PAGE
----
A few weeks ago, I got engaged in a twitter debate with Garett Jones, Pseudoerasmus and Anna Missiaia (see her great work here) about institutions in Italy. During the course of that discussion, I was made aware that I held a false belief. Namely, the belief that since the late 19th century, there had only been a minor divergence within Italy. In reality, there has been considerable divergence within the country since the late 19th century.
In the wake of the Italian referendum, it is worth examining how big is this divergence. Below is a map of regional GDP per capita taken from Europa.ec. The southern regions of Italy have GDP per capita below 75% of the European average while some of the northern regions have GDP per capita above 125% of the European average. The IStat database suggest similar levels of divergence across regions in Italy.
So, how much divergence was there – say a little a more than one hundred years ago? Well, according to the great work of Felice (see here in the Economic History Review and here), there were more similarities back in the 19th century than there are today. Take the Liguria which – in 1891 – had per capita value added of 44% above national average. Take also Campania which was 3% below the national average. Today, the IStat data places Liguria 9% above national average but the region of Campania is 37% below the national average. Overall, regardless of how you present the data , divergence has increase. Just expressed at coefficient of variations, there has been an increase. In 1891, the coefficient of variation stood at 22.95% while it stood at 28.95% in 2013.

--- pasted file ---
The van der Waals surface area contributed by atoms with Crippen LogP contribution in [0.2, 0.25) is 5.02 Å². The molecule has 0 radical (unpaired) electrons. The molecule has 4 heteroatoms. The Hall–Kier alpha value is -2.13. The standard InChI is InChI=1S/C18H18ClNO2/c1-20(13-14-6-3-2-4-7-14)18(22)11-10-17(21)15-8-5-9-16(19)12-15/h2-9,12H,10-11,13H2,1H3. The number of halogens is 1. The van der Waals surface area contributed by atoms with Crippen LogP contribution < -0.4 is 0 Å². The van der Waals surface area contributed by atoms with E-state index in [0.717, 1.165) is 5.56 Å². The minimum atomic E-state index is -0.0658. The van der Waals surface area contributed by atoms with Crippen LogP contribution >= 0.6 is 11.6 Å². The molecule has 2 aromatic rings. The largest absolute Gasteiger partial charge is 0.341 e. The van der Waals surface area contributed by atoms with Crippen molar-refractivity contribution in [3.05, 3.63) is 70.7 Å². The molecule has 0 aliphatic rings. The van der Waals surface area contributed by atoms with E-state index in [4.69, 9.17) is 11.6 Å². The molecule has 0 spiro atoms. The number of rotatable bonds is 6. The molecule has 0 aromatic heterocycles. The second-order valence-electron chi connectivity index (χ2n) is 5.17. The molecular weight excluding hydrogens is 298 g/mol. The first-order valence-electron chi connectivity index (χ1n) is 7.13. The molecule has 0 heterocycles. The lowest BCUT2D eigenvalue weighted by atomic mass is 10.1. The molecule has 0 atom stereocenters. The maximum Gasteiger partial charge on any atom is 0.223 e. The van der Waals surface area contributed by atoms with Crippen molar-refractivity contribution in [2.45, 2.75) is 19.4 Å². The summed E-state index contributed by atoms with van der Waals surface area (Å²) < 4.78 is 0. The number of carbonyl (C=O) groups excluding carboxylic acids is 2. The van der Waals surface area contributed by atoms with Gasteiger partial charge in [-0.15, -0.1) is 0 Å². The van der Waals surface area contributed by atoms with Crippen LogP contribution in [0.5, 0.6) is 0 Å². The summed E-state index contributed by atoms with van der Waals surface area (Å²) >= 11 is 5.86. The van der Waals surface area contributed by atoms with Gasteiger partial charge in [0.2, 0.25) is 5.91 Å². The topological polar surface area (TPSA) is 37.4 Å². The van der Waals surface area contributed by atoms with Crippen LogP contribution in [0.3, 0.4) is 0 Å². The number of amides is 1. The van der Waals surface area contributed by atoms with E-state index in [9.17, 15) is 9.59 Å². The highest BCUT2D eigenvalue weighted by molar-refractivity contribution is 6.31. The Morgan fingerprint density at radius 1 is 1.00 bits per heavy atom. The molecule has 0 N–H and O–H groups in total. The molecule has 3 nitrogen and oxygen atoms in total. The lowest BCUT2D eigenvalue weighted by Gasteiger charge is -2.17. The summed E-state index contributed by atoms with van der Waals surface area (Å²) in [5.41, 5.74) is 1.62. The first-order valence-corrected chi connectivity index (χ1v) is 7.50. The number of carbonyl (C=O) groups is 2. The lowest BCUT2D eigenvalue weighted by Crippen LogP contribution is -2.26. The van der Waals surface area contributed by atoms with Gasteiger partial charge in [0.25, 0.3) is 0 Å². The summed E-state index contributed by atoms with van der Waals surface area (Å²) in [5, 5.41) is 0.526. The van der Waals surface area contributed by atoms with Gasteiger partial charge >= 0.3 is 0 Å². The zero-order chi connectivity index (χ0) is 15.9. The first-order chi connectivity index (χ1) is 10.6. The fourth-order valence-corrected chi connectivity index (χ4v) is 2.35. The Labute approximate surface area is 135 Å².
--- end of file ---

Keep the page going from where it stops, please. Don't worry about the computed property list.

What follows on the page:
This makes Italy into an oddity. My own work shows that in Canada, since the 19th century, there has been considerable convergence (see article in Economics Bulletin). The same happened in the United States (see this paper by Michener and McLean), in England (here and here) and in Sweden (here). Among western countries, increased internal divergence is rare and Italy is the prime case example. And this is a strong indictment. Either Italy as a whole shares the same steady-state status and something is preventing upwards convergence from the South or Italy has two different economies with two different steady-states. In both cases, the implications are depressing.